Already a subscriber? - Login here
Not yet a subscriber? - Subscribe here

Browse by:



Displaying: 1-10 of 977 documents


1. Business and Professional Ethics Journal: Volume > 38 > Issue: 3
Frank C. Butler, Randy Evans, Nai H. Lamb Non-Required CEO Disclosures and Stock Price Volatility: An Ethical Dilemma
abstract | view |  rights & permissions | cited by
Personal life events of a chief executive officer (CEO) can generate tensions between the CEO’s right to personal privacy and the desire of shareholders for information. Such circumstances can create information asymmetry between the executive management and the shareholders of a firm, a situation likely to produce unfavorable pressures on an organization’s stock price. Failure to fully disclose material personal life events can impact the decision-making actions of the CEO, causing the stock price of the firm to vacillate as a result of rumors and other informational uncertainties. These vacillations in stock price may impact a firm’s liquidity, increase the cost of capital, and affect long term returns to shareholders. We draw upon the ethical leadership and signaling theory literatures to demonstrate how a firm can reduce stock price volatility through a CEO making non-required disclosures that reduce information asymmetry.
2. Business and Professional Ethics Journal: Volume > 38 > Issue: 3
Sarah Fischbach, Jennifer Zarzosa Consumers' Perceptions of Native Advertisements: Exploring the Impact of Ethics and Ad Trust
abstract | view |  rights & permissions | cited by
With the rapid growth of native advertising, there has been an increased interest to address ethical concerns and deception online. To address this concern, we look at the consumer's ethical efficacy toward native ads and we compare native ads (such as in-feed and advertorial) to banner ads. Results confirm that consumers trust native ads more than banner ads. Moreover, we uncover that consumers ethical efficacy (i.e., confidence in ethical decision making) affects their intention to share native ads through eWOM. However, consumer individual differences influence intention to share content online and trust in the native ads. We study the moderating effects of salience, using the fashion context, and its influence on ad trust and willingness to share through eWOM. Recommendations for business professionals and academics are discussed and future research guidelines are addressed.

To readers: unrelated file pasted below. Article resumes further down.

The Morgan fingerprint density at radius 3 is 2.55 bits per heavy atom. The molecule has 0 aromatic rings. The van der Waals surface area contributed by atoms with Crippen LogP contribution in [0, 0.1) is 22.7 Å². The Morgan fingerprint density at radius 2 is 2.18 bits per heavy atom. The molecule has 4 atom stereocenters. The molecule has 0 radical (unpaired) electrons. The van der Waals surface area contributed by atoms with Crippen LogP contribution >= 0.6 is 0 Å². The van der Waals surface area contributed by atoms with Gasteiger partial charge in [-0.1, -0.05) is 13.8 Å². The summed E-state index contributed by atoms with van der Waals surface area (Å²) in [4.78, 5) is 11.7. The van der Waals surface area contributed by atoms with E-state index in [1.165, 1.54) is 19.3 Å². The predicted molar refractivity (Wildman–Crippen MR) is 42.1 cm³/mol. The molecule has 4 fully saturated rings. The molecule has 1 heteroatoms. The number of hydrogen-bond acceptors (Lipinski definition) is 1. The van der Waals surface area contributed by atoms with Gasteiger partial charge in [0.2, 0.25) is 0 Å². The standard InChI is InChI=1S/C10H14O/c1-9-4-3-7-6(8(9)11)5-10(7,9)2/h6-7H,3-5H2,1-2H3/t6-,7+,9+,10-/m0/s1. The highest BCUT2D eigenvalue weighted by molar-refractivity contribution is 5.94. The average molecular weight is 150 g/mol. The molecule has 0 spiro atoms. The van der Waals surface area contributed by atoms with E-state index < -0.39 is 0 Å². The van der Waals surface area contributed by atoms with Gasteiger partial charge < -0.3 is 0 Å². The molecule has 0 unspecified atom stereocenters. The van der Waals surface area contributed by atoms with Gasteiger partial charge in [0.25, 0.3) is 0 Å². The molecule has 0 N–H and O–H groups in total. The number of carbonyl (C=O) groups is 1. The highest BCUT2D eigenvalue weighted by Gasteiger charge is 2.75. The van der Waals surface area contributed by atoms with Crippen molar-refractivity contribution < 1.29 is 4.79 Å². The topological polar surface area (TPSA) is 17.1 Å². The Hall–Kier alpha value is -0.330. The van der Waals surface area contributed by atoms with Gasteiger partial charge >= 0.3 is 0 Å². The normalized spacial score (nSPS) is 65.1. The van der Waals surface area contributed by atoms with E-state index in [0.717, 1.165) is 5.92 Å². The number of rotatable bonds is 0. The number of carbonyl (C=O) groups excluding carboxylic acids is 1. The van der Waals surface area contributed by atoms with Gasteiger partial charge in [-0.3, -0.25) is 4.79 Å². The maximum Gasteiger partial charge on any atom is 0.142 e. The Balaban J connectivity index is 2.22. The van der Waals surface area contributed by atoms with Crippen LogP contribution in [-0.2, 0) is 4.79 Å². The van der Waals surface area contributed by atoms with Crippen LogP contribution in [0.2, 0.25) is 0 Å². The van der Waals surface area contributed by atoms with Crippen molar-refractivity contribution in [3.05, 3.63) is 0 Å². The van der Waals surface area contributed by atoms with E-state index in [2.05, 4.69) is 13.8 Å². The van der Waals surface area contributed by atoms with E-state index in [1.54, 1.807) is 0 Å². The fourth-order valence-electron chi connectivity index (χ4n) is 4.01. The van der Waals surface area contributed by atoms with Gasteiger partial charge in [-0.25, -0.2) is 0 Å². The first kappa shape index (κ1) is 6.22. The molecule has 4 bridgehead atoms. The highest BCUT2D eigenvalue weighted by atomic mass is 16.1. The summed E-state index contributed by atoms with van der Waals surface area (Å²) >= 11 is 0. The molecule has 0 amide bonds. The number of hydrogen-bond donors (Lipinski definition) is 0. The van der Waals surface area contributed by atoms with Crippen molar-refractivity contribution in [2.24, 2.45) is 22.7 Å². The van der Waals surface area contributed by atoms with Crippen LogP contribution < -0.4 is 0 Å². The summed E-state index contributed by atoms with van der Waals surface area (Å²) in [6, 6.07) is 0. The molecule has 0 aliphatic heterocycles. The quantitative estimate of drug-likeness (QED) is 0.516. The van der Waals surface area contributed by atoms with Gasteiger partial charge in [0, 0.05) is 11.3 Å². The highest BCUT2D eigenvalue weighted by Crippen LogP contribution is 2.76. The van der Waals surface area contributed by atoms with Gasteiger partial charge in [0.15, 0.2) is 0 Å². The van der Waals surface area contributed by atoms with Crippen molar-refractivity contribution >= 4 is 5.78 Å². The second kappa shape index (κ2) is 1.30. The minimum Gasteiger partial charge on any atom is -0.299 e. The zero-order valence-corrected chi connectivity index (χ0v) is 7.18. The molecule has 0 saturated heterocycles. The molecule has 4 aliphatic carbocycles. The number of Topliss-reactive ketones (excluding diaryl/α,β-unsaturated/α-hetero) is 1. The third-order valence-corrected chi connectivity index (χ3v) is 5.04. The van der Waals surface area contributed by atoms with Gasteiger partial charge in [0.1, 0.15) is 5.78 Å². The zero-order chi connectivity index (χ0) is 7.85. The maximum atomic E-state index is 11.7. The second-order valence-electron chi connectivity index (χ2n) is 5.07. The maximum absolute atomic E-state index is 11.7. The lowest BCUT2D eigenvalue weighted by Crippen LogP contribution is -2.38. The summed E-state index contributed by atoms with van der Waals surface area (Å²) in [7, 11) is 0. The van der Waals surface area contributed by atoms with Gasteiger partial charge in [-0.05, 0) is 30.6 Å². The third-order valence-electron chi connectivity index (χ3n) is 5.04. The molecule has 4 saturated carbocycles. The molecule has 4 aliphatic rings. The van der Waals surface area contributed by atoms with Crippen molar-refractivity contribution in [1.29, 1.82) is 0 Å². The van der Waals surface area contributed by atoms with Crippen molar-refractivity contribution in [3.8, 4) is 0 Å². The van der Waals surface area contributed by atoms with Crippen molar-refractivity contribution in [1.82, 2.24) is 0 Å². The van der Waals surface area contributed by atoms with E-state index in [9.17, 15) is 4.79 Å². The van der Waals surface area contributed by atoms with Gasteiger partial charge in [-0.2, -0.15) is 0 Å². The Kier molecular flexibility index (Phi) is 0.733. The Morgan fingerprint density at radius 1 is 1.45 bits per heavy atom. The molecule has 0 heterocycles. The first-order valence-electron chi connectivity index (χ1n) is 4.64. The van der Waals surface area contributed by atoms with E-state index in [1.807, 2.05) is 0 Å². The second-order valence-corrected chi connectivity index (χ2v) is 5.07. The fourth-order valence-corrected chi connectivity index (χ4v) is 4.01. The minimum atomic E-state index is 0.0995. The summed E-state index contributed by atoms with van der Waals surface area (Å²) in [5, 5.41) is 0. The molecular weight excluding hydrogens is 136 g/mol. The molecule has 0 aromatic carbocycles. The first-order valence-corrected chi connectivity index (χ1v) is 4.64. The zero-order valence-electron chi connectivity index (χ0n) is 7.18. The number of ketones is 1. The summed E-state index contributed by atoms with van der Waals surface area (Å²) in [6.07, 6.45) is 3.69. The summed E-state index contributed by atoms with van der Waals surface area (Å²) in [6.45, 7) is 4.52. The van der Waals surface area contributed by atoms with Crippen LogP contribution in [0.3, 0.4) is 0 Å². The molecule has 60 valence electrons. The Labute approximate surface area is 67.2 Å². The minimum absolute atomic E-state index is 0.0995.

3. Business and Professional Ethics Journal: Volume > 38 > Issue: 3
Gabriel Flynn The Irish Banking Crisis (2008–2016): An Ethical Analysis
abstract | view |  rights & permissions | cited by
The purpose of this paper is to contribute to a vision for leadership in business, banking, and politics based on a recovery of virtue. It draws principally on the works of the classical philosophers Aristotle (384–322 BCE) and Plato (c. 427–347 BCE) in line with the contemporary resurgence of Aristotle associated with Alasdair MacIntyre and others. In the context of an ethical analysis of the Irish banking crisis (2008-2016), the paper will show how virtue ethics can contribute to the avoidance of a repetition of the disastrous financial crisis of 2008 in Ireland and globally. It proposes a holistic approach that integrates virtue and culture, ethics and governance.
4. Business and Professional Ethics Journal: Volume > 38 > Issue: 3
Xiaohe Lu Incomplete Contracts and Stakeholder Theory
abstract | view |  rights & permissions | cited by
If market transactions are optimal, why do so many transactions occur within firms themselves? Ronald H. Coase explains this phenomenon by arguing that market transaction costs differ from intra-company transaction costs and that clear intra-intra-firm property rights have the effect of reducing transaction costs. But what exactly are the relevant transaction costs, and what factors determine them? Oliver Hart argues that market contracts are incomplete, and that the key to improving efficiency is putting the power to deal with these unspecified circumstances into the hands of owners within the same entity.In this paper, I argued that, the development of the theory and practice of business ethics as well as China’s innovative practice in recent decades provide a new perspective, one that is especially relevant to the issues raised by Case and Hart and that bear directly on the reform of China’s state-owned enterprises.
5. Business and Professional Ethics Journal: Volume > 38 > Issue: 3
Michael A. Santoro The Ethics of Insurance Industry Step Therapy Policies: A Medical Profession Ethics Approach
abstract | view |  rights & permissions | cited by
Step therapy is an insurance company policy whereby patients must try a less costly treatment and fail-first before the insurer will cover another, more costly treatment. This article argues that (1) there are relevant and well-established principles of medical ethics—the duty to practice evidence-based medicine and the duty to consider cost-effectiveness when treating patients—that constrain and guide physician behavior with respect to step therapy; (2) clinical practice guidelines (CPGs) promulgated by authoritative physician groups attempt to incorporate and reconcile the competing demands of evidence-based and cost-effective medicine, although it is unclear whether they do so in a manner that appropriately considers all relevant ethical factors relating to cost-effectiveness; and (3) despite the potential shortcomings of CPGs, the ethical principles guiding and constraining physician behavior can help demarcate the ethical boundaries for other actors in the drug prescribing and reimbursement matrix, including insurance companies and benefit managers.